“The Winners” by Fredrik Backman
The conclusion to the Beartown series, from the author of “Anxious People” and “A Man Called Ove.” (Atria Books: September 27)
“Confidence Man: The Making of Donald Trump and the Breakup of America” by Maggie Haberman
The New York Times reporter’s take on the rise and fall of the former most powerful man in the world. (Penguin Press: October 4)
“Surrender: 40 Songs, One Story” by Bono
Memoir of the lead singer of U2, activist and artist. (Knopf: November 1)
“The Light We Carry: Overcoming in Uncertain Times” by Michelle Obama
A follow-up to the former First Lady’s bestseller “Becoming.” (Crown: November 15)
“Inside Bridgerton” by Shonda Rhimes and Betsy Beers
A behind-the-scenes account from the executive producers of Netflix’s hit romance Regency. (Scribner/Marysue Rucci Books: Oct. 25)
“README.txt: A Memoir” by Chelsea Manning
The former US Army intelligence analyst writes both about the distribution of classified military records (which earned her a 35-year military prison sentence) and her struggles with gender identity. (Farrar, Straus and Giroux: October 18)
For Season 5, Imelda Staunton steps into the shoes of Queen Elizabeth II in this continuation of the life and times of the House of Windsor. (Netflix: November)
“King of Tulsa”
Sylvester Stallone, Andrea Savage and Garrett Hedlund star in a mob story about an ex-con who starts a family business in Oklahoma. It is not the old neighborhood. (Paramount+: November 13)
“The Walking Dead”
Just in time for Halloween: Survivors of the walking dead (and the nasty living) try to survive the final eight episodes of the series. (AMC: Starts October 2)
“The White Lotus: Circle of Flowers”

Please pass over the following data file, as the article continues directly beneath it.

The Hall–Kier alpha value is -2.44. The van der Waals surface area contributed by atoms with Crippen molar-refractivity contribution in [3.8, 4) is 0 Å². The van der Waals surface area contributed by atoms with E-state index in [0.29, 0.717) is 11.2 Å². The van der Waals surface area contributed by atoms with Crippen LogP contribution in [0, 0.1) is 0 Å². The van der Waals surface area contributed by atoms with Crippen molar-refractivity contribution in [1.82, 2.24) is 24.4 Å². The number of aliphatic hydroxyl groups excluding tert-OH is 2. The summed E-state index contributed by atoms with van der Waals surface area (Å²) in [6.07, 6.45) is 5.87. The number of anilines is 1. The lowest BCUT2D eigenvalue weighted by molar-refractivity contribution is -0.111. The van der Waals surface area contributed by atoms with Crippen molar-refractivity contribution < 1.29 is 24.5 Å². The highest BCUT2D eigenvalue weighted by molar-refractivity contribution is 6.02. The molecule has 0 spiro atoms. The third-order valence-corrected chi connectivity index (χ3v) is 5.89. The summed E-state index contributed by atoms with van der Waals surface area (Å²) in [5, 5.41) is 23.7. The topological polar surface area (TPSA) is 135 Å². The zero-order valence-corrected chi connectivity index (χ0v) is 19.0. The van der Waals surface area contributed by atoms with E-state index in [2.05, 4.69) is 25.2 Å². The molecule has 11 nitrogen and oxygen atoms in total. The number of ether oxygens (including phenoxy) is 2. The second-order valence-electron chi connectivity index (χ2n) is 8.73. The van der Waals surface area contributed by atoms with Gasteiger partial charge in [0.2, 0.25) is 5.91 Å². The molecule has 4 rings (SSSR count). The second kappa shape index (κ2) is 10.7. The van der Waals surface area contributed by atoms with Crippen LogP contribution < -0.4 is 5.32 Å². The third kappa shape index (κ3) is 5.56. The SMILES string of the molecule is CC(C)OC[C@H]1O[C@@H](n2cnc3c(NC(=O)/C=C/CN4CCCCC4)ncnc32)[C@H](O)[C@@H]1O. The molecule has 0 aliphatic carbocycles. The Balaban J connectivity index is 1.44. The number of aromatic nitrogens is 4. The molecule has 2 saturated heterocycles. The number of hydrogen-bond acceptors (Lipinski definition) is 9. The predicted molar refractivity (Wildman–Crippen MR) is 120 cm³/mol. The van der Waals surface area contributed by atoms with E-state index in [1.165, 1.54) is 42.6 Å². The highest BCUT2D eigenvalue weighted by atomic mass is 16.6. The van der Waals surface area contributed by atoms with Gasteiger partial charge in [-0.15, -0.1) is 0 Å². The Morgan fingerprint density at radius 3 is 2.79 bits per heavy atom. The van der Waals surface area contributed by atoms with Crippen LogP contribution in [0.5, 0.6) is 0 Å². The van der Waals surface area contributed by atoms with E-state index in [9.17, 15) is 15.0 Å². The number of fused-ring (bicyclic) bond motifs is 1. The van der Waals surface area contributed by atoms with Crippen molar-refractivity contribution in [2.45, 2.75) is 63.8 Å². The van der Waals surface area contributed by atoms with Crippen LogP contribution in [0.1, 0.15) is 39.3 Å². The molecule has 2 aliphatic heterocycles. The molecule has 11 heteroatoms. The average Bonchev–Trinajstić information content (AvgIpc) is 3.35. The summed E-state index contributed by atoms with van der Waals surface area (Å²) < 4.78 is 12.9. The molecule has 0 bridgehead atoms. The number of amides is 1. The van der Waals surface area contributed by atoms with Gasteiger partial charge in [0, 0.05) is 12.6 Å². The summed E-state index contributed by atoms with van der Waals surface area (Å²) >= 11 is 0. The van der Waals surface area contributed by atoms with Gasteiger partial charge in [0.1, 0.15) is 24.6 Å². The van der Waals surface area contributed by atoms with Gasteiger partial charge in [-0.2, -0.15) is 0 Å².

The tropical resort is open once again. After winning 10 Emmy Awards, the series expects regular customers. (HBO: October 30)
Ron Howard’s 1988 fantasy adventure gets the sequel treatment with a new series, with Warwick Davis reprising her role as Willow. (Disney+: November 30)
Detroit: Van Gogh in America
One hundred years ago, the Detroit Institute of Arts was the first public museum in the United States to purchase a painting by Vincent van Gogh. This exhibit explores the story of how the Impressionist was introduced to America. (Detroit Institute of Arts: October 2, 2022-January 22, 2023)
The Angels: Picasso cutout papers
An exhibition of some little-known works by the artist, which he began making at the age of nine. (Hammer Museum at UCLA: October 1 to December 31)
Washington DC: Vermeer’s secrets
Four works by Johannes Vermeer are the centerpiece of this exhibition, which examines how imaging technology and microscopic studies of his works illuminate our understanding of the 17th-century Dutch artist. (National Gallery of Art (Washington, DC: October 8, 2022-January 8, 2023)
New York: Edward Hopper’s New York
Paintings of the urban environment are featured in this retrospective of the artist’s work that developed in parallel with the booming growth of New York City. (Whitney Museum of American Art: October 19, 2022-March 5, 2023)
Chicago: The language of beauty in African art
More than 250 sculptures from across the African continent are on display in a celebration of indigenous cultures and pre-colonial societies. (Art Institute of Chicago: November 20, 2022-February 27, 2023)
- Pablo Picasso, “Head of a Woman”, Cannes, 1957. Wax pencil and graphite on cut and assembled cardboard. 29 1/2 × 12 3/8 × 13 3/8 in. (75 × 31.5 × 34 cm). Musée national Picasso-Paris. Dation, 1979 © 2022 Estate of Pablo Picasso / Artists Rights Society (ARS), New York.
- Edward Hopper, “Morning Sun,” 1952. Oil on canvas, 28 1/8 × 40 1/8 in. (71.4 × 101.9cm). Columbus Museum of Art, Ohio: Museum Purchase, Howald Fund. © 2022 Estate of Josephine N. Hopper/Licensed by Artists Rights Society (ARS), New York.
- Attributed to Ofunwa Ume of Awka. helmet mask (mgbedike), 20th century. Igbo; Nigeria. Dierking Collection, Zurich. Photo by Thomas Scheidt, courtesy of Dierking, Zurich.
- Johannes Vermeer, “The Girl with the Red Hat”, c. 1666/1667. Oil on board. National Gallery of Art, Washington, Andrew W. Mellon Collection.
- Vincent van Gogh (Dutch, 1853-1890). “Self-Portrait”, 1887. Oil on artist’s panel mounted on wood panel; 13 3/4 × 10 1/2 in. (34.9 × 26.7cm). Detroit Institute of Arts, Detroit City Purchase, 22.13.